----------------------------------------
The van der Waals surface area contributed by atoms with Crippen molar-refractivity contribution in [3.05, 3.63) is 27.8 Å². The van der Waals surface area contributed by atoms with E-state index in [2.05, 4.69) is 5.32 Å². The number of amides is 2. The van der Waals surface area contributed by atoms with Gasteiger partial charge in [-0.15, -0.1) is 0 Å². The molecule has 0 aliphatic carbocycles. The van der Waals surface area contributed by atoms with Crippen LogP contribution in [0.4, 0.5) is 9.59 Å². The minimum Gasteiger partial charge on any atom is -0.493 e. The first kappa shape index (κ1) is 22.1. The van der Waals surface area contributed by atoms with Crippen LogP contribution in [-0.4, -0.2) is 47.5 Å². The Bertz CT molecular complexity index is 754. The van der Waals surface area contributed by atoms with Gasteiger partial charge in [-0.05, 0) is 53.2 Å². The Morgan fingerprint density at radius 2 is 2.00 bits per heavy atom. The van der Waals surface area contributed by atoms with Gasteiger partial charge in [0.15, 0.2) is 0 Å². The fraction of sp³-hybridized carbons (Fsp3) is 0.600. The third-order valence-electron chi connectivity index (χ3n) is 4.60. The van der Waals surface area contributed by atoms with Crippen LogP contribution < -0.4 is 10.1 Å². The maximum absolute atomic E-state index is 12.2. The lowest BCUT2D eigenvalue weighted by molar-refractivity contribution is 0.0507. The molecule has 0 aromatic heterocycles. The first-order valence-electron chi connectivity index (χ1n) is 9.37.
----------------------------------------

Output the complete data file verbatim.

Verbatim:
The van der Waals surface area contributed by atoms with Crippen molar-refractivity contribution in [3.05, 3.63) is 27.8 Å². The van der Waals surface area contributed by atoms with E-state index in [2.05, 4.69) is 5.32 Å². The number of amides is 2. The van der Waals surface area contributed by atoms with Gasteiger partial charge in [-0.15, -0.1) is 0 Å². The molecule has 0 aliphatic carbocycles. The van der Waals surface area contributed by atoms with Crippen LogP contribution in [0.4, 0.5) is 9.59 Å². The minimum Gasteiger partial charge on any atom is -0.493 e. The first kappa shape index (κ1) is 22.1. The van der Waals surface area contributed by atoms with Crippen LogP contribution in [-0.4, -0.2) is 47.5 Å². The Bertz CT molecular complexity index is 754. The van der Waals surface area contributed by atoms with Gasteiger partial charge in [-0.05, 0) is 53.2 Å². The Morgan fingerprint density at radius 2 is 2.00 bits per heavy atom. The van der Waals surface area contributed by atoms with Gasteiger partial charge in [0.15, 0.2) is 0 Å². The fraction of sp³-hybridized carbons (Fsp3) is 0.600. The third-order valence-electron chi connectivity index (χ3n) is 4.60. The van der Waals surface area contributed by atoms with Crippen LogP contribution < -0.4 is 10.1 Å². The maximum absolute atomic E-state index is 12.2. The lowest BCUT2D eigenvalue weighted by molar-refractivity contribution is 0.0507. The molecule has 0 aromatic heterocycles. The first-order valence-electron chi connectivity index (χ1n) is 9.37.